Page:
Do you happen to check from time to time the movies which are coming out in theatre and get all excited about movies whose general audience involved children? You would so want to go see them, but you feel like you would just look absolutely ridiculous as the only adult among large groups of children screaming, giggling and throwing popcorn.
Of course, it is easier to watch the movies at home, but when you finally do it, you realize that you are getting bored easily and can’t concentrate on the story line. Everything is cute and interesting to a certain extent, but you feel too old for such films and you only wished you were younger to enjoy them…
The age of innocence
Once a person turns 14, they become more interested in adulthood than enjoying the last bits of childhood. Before turning 14, children are innocent and know how to appreciate small things. They are fascinated by the purity of friendship and family ties in movies.
They are mesmerized by the graphics, design and colours. They are deeply touched by quotes and find inspiration in pretty much everything that happens in a movie like this. Humans are easy to influence no matter the age, but when you are under 14, you watch movies for more than entertaining; you watch them to find a hero, someone to look up to.
Besides having a sort of a role model taken from a film, watching certain movies before one turns 14 also helps at developing skills as a persona. It is well known that many artists, be it actors, musicians, painters, movie directors, have found their path in life after being inspired by movies from their childhood.
Also, it is similar to reading a book. You get a certain point of view when you are 10 that you would have not thought of at 30 and as you grow older and watch a movie again, you can only discover more things, more innuendos, more Easter eggs and you, in fact, realise how much of a role a 110 minute long film played in your development.
Whereas tastes might differ, we took the time to do some research and suggest you some movies you might want your children, or others you know, to watch and perhaps you will get the opportunity to see these films again and reconnect with your inner child.
6. Edward Scissorhands (1990)
One of Tim Burton’s movies, Edward Scissorhands is the story of how a woman (Winona Ryder), now old and a grandmother, met a young man (Johnny Depp) whose hands were made out of scissors.
The boy, Edward, was created by an inventor as a human-like person, yet the inventor dies before changing Edward’s scissors to actual hands. After a while, he is found by Peg Boggs who takes him into her family. Edward’s unfriendly aspect and awkwardness is soon accepted by the everyone in Pegs’ family and neighbourhood as he proves himself to be very talented at using his scissors hands in the garden, on people’s dogs and on people’s hair. But once everyone finishes using his talent, they show their real attitude.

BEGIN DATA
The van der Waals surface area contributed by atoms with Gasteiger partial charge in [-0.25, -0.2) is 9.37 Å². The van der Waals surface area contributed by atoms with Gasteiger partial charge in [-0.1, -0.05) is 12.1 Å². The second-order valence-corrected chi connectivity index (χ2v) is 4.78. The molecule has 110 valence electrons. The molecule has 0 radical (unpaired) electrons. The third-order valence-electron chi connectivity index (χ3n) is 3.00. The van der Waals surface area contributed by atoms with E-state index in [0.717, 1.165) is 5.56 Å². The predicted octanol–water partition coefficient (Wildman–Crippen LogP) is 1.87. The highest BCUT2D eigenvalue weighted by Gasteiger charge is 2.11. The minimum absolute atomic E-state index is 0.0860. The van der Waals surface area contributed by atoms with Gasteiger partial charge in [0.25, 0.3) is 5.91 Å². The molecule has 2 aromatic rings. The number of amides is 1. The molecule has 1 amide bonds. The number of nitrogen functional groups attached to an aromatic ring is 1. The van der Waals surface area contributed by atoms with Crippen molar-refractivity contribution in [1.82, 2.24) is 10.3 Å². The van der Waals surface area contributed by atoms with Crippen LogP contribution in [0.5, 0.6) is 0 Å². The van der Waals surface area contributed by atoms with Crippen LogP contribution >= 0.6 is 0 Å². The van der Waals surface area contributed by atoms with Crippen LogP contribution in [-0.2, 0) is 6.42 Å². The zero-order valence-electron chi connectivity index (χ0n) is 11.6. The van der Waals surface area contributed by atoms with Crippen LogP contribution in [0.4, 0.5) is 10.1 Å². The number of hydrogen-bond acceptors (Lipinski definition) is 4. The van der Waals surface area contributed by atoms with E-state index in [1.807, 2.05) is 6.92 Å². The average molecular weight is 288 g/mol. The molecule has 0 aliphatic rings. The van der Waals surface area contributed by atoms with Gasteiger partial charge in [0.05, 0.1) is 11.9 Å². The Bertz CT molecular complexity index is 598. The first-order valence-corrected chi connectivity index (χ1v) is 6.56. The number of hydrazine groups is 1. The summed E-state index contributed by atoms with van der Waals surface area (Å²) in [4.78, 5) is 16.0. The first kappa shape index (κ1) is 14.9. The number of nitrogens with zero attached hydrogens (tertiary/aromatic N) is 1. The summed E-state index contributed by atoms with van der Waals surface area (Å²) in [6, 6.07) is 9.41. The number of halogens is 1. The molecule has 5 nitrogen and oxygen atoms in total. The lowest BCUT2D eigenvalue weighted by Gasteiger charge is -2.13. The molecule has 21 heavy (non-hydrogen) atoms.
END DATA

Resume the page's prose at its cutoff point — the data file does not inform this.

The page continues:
Discover the most popular Tim Burton movies on IMDB
Coming similarly to Pinocchio, Edward comes as a surprise to the young audience, when he shows to not wish for the same thing as the wooden boy, but to long for affection. Edward is strange looking and behaving differently, so he is quite conflicting and outstanding.
Also, the chromatics used in the movie, the oscillations between bright and colourful settings and the gloomy dark house on the hill in contrast to the people living there play an important role in teaching children and proving to them how appearances deceive.
Already understanding a little bit more of the good and bad, those over 14 can see the other side of the story and jump from a Pinocchio like story to a Beauty and the Beast one. After watching the film as a child and rewatching it as a more grown up person, one can understand that Kim’s love for Edwards is not there just because he is the main character and misunderstood and can see behind the distinction of bad people and good people, realising more about the human mentality and how people actually work.
5. The Princess Bride (1987)
The Princess Bride is the adaptation of the eponymous novel written by William Goldman, who also wrote the screenplay for the movie.
If you are more interested in William Goldman’s novel, go ahead and order it in paperback or audio from Amazon
The movie focuses on Buttercup (Robin Wright), the Princess Bride, a young woman who is at first nothing but a spoiled brat, and Westley (Cary Elwes), the farm boy whom she orders around and only replies with a “As you wish”. Later, Buttercup discovers that those 3 words are nothing but a replacement for “I love you” and confesses her hidden love to Westley.
Though, the boy leaves and is later presumed to be dead, leaving the poor Buttercup even more heartbroken and obliged to marry someone she does not actually love. But fate has its own ways and a kidnaping bring Buttercup face to face with the pirate who might have killed Westley or who might lead her back to him.
Watching The Princess Bride when you are under 14 makes you look at the story as something old, but in a new manner. Everything is exciting and wonderful. There is plenty of adventure and romance, plot twists that leave you anxious to tell everyone about. Did we mention about the possibility of dressing up as a pirate and be willing to save some beautiful girls?
Once you are a teen or an adult, you finally understand all the irony, the puns, the name game and you give less credit to the adventure and romance. You do not watch it to get all excited about the rescues and journeys. You watch it as a mature person capable of understanding subtext and what the author meant when he mixed clichés and still got something good of it.
4. Finding Nemo (2003)